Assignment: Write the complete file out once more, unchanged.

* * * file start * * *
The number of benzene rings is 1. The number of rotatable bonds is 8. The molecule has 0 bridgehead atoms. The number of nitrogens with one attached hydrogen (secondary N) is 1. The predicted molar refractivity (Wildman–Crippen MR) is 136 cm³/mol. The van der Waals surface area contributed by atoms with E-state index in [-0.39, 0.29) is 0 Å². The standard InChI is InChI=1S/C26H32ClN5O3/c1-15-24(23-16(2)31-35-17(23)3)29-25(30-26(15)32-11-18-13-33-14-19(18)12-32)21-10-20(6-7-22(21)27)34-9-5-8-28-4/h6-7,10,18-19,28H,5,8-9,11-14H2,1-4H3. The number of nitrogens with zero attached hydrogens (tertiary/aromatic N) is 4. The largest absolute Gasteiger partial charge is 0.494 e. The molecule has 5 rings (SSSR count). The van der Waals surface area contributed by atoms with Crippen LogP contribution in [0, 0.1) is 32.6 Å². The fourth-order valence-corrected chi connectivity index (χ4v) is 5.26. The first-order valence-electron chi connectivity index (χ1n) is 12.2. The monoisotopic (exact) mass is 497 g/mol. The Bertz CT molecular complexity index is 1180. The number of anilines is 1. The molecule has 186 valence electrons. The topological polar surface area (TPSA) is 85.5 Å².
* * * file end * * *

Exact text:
The number of benzene rings is 1. The number of rotatable bonds is 8. The molecule has 0 bridgehead atoms. The number of nitrogens with one attached hydrogen (secondary N) is 1. The predicted molar refractivity (Wildman–Crippen MR) is 136 cm³/mol. The van der Waals surface area contributed by atoms with E-state index in [-0.39, 0.29) is 0 Å². The standard InChI is InChI=1S/C26H32ClN5O3/c1-15-24(23-16(2)31-35-17(23)3)29-25(30-26(15)32-11-18-13-33-14-19(18)12-32)21-10-20(6-7-22(21)27)34-9-5-8-28-4/h6-7,10,18-19,28H,5,8-9,11-14H2,1-4H3. The number of nitrogens with zero attached hydrogens (tertiary/aromatic N) is 4. The largest absolute Gasteiger partial charge is 0.494 e. The molecule has 5 rings (SSSR count). The van der Waals surface area contributed by atoms with Crippen LogP contribution in [0, 0.1) is 32.6 Å². The fourth-order valence-corrected chi connectivity index (χ4v) is 5.26. The first-order valence-electron chi connectivity index (χ1n) is 12.2. The monoisotopic (exact) mass is 497 g/mol. The Bertz CT molecular complexity index is 1180. The number of anilines is 1. The molecule has 186 valence electrons. The topological polar surface area (TPSA) is 85.5 Å².